7.Chlorination
Adding chlorine can kill off bacteria and parasites. After adding it and stirring, let the water sit for a minimum of 30 minutes before drinking.

 

CHAPTER 6: TREATING AND PREVENTING DEADLY ILLNESSES

Children are especially susceptible becoming ill, and are more likely to suffer from complications and fatalities due to their illness. Therefore, it is crucial to know how to prevent and treat the most common illnesses that also lead to the most deaths in children: pneumonia, diarrhea, malaria, tuberculosis, and HIV/AIDS.

 

PNEUMONIA

Pneumonia is a lung infection that can be caused by bacteria, viruses, or fungi. The infection causes parts of the lungs to fill with fluid, which makes breathing difficult. Since many children in developing countries do not have access to treatment for pneumonia, it is the cause of approximately a third of deaths in children under 5 across the globe.

Methods to prevent pneumonia:

1) Get vaccinated. Vaccines that prevent diseases that can cause pneumonia include influenzae type B, pneumococcal, pertussis, chicken pox and measles.
2) Avoid smoking and second-hand smoking.
3) Cover the face when coughing or sneezing to prevent the spread of bacteria that can cause pneumonia.
4) Hand washing with anti-bacterial soap, especially after using the bathroom, before cooking and eating, and after coughing or sneezing.

Methods to treat pneumonia:

1) Antibiotics can be used to clear up infections caused by bacteria.
2) Antiviral medications can be used to clear up infections caused by viruses.
3) Drink lots of fluids and get lots of rest, especially if the infection is caused by a virus.
4) Avoid smoking, second-hand smoke, and even wood smoke. The smoke can irritate the lungs and make healing more difficult.
5) Do not fight the urge to cough, as this is how the body works to clear the lungs of an infection. Just ensure that the mouth is covered when coughing, and that hands are washed regularly.
6) Hot beverages can soothe sore throats.
7) If the pneumonia is especially severe, then intravenous fluids and oxygen therapy will need to be administered.

 

DIARRHEA

Diarrhea is the second leading killer of children around the world and can stunt a child’s growth. It is caused by bacteria, viruses or parasites that find their way into the body and cause loose stools, sometimes accompanied by vomiting, fevers, and abdominal pain. Deaths resulting from diarrhea are often caused by severe dehydration and electrolyte imbalances.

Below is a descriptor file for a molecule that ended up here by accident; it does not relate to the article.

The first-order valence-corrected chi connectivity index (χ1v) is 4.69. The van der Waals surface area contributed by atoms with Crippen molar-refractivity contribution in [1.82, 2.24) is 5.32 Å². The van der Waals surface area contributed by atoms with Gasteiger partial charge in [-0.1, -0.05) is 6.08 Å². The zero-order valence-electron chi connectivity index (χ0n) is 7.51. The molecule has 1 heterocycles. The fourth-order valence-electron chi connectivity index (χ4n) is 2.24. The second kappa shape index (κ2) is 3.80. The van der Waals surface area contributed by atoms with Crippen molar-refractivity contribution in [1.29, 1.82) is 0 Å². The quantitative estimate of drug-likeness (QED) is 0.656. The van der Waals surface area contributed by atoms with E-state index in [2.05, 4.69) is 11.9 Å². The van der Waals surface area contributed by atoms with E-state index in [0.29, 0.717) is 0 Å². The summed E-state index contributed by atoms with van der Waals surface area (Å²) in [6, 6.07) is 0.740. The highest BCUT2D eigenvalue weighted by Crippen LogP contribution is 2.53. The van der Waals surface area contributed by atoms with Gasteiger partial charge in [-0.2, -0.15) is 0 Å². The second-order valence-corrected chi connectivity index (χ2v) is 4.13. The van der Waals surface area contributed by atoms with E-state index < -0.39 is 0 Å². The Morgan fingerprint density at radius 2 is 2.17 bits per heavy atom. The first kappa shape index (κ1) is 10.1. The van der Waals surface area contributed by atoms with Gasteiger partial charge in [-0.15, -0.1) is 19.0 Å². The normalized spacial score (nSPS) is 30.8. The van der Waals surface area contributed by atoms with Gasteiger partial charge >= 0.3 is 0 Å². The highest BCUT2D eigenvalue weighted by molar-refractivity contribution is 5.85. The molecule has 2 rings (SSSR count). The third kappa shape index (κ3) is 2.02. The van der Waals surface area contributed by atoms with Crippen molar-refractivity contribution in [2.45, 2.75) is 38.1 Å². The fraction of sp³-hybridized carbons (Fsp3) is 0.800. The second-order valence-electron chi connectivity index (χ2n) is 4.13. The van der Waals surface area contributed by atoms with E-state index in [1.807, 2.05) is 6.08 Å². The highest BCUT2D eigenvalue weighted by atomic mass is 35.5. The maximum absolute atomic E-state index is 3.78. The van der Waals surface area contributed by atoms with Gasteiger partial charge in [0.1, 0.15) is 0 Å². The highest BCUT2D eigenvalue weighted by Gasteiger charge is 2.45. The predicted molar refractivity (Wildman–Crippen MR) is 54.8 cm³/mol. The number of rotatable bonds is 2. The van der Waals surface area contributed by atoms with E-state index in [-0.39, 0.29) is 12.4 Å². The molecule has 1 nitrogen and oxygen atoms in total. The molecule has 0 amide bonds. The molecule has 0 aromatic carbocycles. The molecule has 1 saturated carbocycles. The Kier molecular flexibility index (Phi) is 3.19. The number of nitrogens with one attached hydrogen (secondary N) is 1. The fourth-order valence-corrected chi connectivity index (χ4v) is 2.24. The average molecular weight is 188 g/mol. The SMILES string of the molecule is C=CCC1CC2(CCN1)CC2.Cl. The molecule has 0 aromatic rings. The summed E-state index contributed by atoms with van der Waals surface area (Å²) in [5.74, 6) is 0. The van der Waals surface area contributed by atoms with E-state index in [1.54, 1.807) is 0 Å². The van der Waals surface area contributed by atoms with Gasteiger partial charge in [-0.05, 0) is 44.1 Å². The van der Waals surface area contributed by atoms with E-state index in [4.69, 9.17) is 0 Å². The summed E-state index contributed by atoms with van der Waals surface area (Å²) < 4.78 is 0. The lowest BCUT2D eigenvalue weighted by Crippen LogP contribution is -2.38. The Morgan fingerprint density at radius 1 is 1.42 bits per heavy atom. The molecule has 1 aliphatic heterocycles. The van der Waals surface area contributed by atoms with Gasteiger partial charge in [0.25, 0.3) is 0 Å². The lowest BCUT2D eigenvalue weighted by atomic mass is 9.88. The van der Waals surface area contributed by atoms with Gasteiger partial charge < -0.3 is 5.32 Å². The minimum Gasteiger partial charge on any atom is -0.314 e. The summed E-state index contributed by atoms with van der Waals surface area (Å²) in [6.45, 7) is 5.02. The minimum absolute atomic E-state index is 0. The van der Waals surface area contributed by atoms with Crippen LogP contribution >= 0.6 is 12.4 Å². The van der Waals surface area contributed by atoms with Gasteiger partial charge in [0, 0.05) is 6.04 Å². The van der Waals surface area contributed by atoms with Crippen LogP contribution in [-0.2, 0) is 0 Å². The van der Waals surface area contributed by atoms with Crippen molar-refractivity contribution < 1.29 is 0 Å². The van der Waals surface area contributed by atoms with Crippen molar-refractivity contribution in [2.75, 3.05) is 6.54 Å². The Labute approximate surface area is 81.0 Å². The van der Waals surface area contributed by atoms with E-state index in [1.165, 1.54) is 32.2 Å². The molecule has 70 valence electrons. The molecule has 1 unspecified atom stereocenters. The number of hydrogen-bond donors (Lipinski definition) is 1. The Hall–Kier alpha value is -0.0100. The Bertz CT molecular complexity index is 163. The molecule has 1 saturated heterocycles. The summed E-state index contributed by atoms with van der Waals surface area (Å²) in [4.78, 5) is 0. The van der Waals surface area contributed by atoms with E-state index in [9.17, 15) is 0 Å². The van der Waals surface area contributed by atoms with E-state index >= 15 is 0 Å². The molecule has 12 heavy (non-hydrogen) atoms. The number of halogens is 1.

Methods to prevent diarrhea:

1) Wash the hands with soap, especially after using the bathroom and before cooking and eating. Educating families on proper hand washing and implementing handwashing education in schools is important.
2) Avoid contaminating drinking water with feces by performing cleaning and hand washing elsewhere, and setting up bathrooms a good distance away from any drinking water supply. Open defecation results in higher incidents of contaminated drinking water, so setting up clean and safe bathrooms is crucial.
3) Utilize rotavirus and measles vaccines, which prevent contracting the two viruses that commonly cause diarrhea.

Methods to treat diarrhea:

1) Oral rehydration therapy is used to hydrate and correct electrolyte imbalances. Hydration kits contain water, sugar, and salts such as zinc, potassium, and sodium.
2) Supplements of probiotics can help balance out the digestive system with beneficial bacteria.

 

MALARIA

Malaria is a disease caused by a parasite that is spread through mosquitos. When bitten by a mosquito, the parasite is transferred to the host and causes symptoms such as fever, chills, and other flu-like symptoms. In more severe cases, it can cause organ damage, neurological issues, blood abnormalities, organ failure, and death. Even after being cured, relapses of malaria can occur. Certain medications can be used in the case of a relapse.

Methods to prevent malaria:

1) Wear long sleeves and pants to reduce the chance of getting bitten by a mosquito.
2) Use a bug repellant (preferably without DEET, as that can be harmful to the liver) on skin or on clothes, or even around the home.
3) Sleep under a mosquito net to block mosquitos. Bug repellant can be applied to the net to increase its effectiveness.
4) Reduce the amount of stagnant water that is used for mosquitoes to breed in.

Methods to treat malaria:

1) Use antimalarial drugs, which can be accompanied by medication to reduce symptoms such as fever and nausea.
2) Drink plenty of fluids to help the body fight off the illness.

 

TUBERCULOSIS

Tuberculosis (TB) is a contagious disease that occurs when the bacteria Mycobacterium tuberculosisenters the lungs and begin to grow, eventually spreading to other areas of the body. Symptoms normally include chest pain, coughing that is accompanied by presence of blood and/or phlegm, weakness, fever and chills. Since the bacteria are in the lungs, TB can be spread when the affected person coughs, sneezes, or speaks. It is diagnosed through either a skin or blood test.